One of the odder debates ricocheting around the comics industry these days is over the perceived strengths and weaknesses of the art style currently employed by Frank Miller. And while it’s unlikely that the legendary “Dark Knight” creator will be jumping on social media any time soon to defend his current work, he just got a rather outspoken surrogate in his corner: Rob Liefeld.
In a new interview on Screen Rant about life after the “Deadpool” movie, the ever opinionated artist behind the Merc With a Mouth and countless other comics opened up on his preferred methods of comics making and defended the new Miller work in no uncertain terms.
“I will fight you – I will fight a line of people in a ring – you don’t like Frank’s new stuff? Let’s go! Let’s go right now!” Liefeld said. “He is… the gestures? Storytelling? The page design? It’s superior.”
The comments come after Miller’s latest contributions to DC Comics’ “Dark Knight III: The Master Race”“Dark Knight III: The Master Race” have garnered both scrutiny and praise online. Over a decade ago when the cartoonist returned to the world of his “Dark Knight Returns” with “DK2,” the critical response to Miller’s increasing idiosyncratic style was mixed at best. But in the intervening years, his jagged mark making and exaggerated cartooning have earned more and more fans amongst a newer generation of comics makers.
Most recently, a well-traveled blog post by comics artist James Harvey that took DC to task for coloring Miller’s new work too close to their highly detailed and photo-realistic house style set the web on fire. And it appears that Liefeld is ready to defend the more stylized approach Miller utilizes in his current comics as well.
“If you want your pretty Alex Ross paintings, he’s doing stuff for The Beatles right now in Vegas. He’s out there, you can go find him, and he’s [also] doing some Spider-Man covers,” Liefeld explained. “But, again, Walt Simonson? Super stylish. Frank Miller? Super stylish. John Byrne, you know… the first time I thought that American comics had met the manga/anime – the anime I watched and the manga that I read – was John Byrne with all the big big big eyes he put on people (especially women!) All the guys I loved were really stylized, and I was just never somebody who chased the photo stuff. Jack Kirby… the entire breadth of his career is just this unbridled unchained energy on the page, and none of that looks like reality. And that’s stuff I’m drawn to.”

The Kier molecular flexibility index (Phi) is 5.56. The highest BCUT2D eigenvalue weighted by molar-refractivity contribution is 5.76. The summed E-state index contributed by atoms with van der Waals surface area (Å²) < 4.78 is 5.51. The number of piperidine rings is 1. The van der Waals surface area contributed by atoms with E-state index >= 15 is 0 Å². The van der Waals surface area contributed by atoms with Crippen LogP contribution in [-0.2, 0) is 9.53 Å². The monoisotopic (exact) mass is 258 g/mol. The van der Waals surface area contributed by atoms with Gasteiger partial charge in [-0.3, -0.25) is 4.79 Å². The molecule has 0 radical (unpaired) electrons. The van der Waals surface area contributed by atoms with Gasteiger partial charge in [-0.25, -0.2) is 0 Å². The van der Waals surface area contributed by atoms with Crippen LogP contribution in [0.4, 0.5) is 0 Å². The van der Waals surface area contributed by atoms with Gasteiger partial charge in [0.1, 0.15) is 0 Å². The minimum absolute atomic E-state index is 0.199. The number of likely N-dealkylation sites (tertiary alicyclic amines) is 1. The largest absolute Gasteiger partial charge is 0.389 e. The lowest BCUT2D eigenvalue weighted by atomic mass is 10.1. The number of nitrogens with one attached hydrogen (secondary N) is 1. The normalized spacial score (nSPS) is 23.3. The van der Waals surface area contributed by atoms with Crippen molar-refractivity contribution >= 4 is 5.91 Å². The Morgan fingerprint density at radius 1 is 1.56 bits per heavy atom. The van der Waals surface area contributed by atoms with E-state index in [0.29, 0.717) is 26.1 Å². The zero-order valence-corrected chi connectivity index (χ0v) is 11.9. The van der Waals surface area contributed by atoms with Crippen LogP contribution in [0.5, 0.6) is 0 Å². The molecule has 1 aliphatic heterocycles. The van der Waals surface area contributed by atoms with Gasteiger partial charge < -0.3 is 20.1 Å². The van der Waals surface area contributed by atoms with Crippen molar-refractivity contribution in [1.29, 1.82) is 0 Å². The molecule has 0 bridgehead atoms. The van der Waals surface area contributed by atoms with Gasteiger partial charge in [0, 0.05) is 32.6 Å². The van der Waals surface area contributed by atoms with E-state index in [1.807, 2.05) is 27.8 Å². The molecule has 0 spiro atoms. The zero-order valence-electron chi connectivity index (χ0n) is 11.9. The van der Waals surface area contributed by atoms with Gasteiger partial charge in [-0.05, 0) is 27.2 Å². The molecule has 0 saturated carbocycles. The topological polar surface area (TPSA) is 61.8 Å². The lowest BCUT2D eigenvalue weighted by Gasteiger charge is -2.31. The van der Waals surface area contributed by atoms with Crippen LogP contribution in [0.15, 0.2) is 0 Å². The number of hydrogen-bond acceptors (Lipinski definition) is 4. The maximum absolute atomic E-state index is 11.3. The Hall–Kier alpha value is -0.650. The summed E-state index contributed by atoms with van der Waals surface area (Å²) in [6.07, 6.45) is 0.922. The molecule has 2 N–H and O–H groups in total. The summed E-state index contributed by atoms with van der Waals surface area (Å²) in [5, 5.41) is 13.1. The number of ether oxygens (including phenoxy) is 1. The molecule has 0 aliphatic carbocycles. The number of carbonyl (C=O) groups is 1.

Liefeld went on to say that the modern comics artists he follows hew much closer to that stylized look and feel more so than the classical anatomy of, say, a Neal Adams. “I fully believe the industry is embracing more stylized work now. Stuff like ‘ODY-C’ at Image? My God, [artist] Christian Ward? Whoa. The stuff Brandon Graham is doing for me on ‘Prophet’? Vey stylized. To me, my favorite – fan-favorite – artist of all time who had a limited body of work and some covers was Art Adams. I love the skinny legs and the long waists and the long thighs and skinny ankles. And is there a more stylized artist than Mike Mignola right now? He continues to become a minimalist.
“That’s the stuff that’s fun to look at, y’know? That’s the stuff that turns my crank, and I see a lot more of it than I did. We’ve swung back – completely back. You look at what people are doing on Spider-Gwen and Gwenpool and even the [regular] Deadpool artists… some of it looks “underground” influenced, it’s cool, y’know? So I think the art form is in the best place it’s ever been.”
For more with Liefeld, check out Screen Rant, and feel free to sound off on modern Miller on the CBR Forums.
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